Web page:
be available to the client. be available to the client.
A fudge value that is too large may leave the server open to replay A fudge value that is too large may leave the server open to replay
attacks. A fudge value that is too small may cause failures if attacks. A fudge value that is too small may cause failures if
machines are not time synchronized or there are unexpected network machines are not time synchronized or there are unexpected network
delays. The recommended value in most situations is 300 seconds. delays. The RECOMMENDED value in most situations is 300 seconds.
For all of the message authentication code algorithms listed in this For all of the message authentication code algorithms listed in this
document, those producing longer values are believed to be stronger; document, those producing longer values are believed to be stronger;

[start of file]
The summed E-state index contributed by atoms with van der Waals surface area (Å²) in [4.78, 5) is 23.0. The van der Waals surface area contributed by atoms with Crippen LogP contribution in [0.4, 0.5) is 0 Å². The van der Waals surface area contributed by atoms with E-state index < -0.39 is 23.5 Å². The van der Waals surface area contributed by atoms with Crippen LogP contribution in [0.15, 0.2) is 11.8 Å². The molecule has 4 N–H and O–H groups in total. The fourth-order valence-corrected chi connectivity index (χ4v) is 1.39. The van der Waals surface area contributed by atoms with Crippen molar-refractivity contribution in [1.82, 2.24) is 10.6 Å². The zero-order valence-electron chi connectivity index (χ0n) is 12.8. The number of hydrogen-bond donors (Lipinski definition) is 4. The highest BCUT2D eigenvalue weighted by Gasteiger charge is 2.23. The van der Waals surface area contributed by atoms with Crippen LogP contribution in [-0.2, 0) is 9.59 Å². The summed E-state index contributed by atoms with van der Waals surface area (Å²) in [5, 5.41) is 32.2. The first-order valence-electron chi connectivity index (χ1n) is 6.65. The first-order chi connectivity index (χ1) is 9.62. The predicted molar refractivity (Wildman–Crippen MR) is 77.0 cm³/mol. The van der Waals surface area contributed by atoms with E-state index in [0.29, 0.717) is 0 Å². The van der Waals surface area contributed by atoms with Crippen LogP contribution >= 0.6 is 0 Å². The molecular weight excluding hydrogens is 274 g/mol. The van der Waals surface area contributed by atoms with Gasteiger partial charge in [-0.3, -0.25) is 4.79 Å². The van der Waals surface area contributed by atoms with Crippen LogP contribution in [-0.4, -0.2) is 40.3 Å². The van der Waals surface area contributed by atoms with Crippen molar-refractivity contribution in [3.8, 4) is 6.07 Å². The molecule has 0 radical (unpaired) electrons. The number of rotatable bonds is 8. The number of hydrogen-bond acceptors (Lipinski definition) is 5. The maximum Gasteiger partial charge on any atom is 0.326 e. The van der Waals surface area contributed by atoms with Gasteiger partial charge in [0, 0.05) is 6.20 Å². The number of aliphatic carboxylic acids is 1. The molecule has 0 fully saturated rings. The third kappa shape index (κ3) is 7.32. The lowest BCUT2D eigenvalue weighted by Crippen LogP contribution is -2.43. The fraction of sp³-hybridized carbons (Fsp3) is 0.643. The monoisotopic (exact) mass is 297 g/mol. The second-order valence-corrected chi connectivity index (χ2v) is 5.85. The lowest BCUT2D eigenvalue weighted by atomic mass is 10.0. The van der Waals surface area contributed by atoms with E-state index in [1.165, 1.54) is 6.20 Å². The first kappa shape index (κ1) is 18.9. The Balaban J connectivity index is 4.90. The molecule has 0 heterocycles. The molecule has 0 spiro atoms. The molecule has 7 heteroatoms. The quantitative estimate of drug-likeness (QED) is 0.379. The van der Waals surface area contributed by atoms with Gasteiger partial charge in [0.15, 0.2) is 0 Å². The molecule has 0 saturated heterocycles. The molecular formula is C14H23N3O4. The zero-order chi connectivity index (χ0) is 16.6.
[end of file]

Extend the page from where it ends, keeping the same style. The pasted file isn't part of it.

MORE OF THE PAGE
however, while there have been some arguments that mild truncation however, while there have been some arguments that mild truncation
can strengthen a MAC by reducing the information available to an can strengthen a MAC by reducing the information available to an
attacker, excessive truncation clearly weakens authentication by attacker, excessive truncation clearly weakens authentication by
reducing the number of bits an attacker has to try to break the reducing the number of bits an attacker has to try to break the
authentication by brute force [RFC2104]. authentication by brute force [RFC2104].
Significant progress has been made recently in cryptanalysis of hash Significant progress has been made recently in cryptanalysis of hash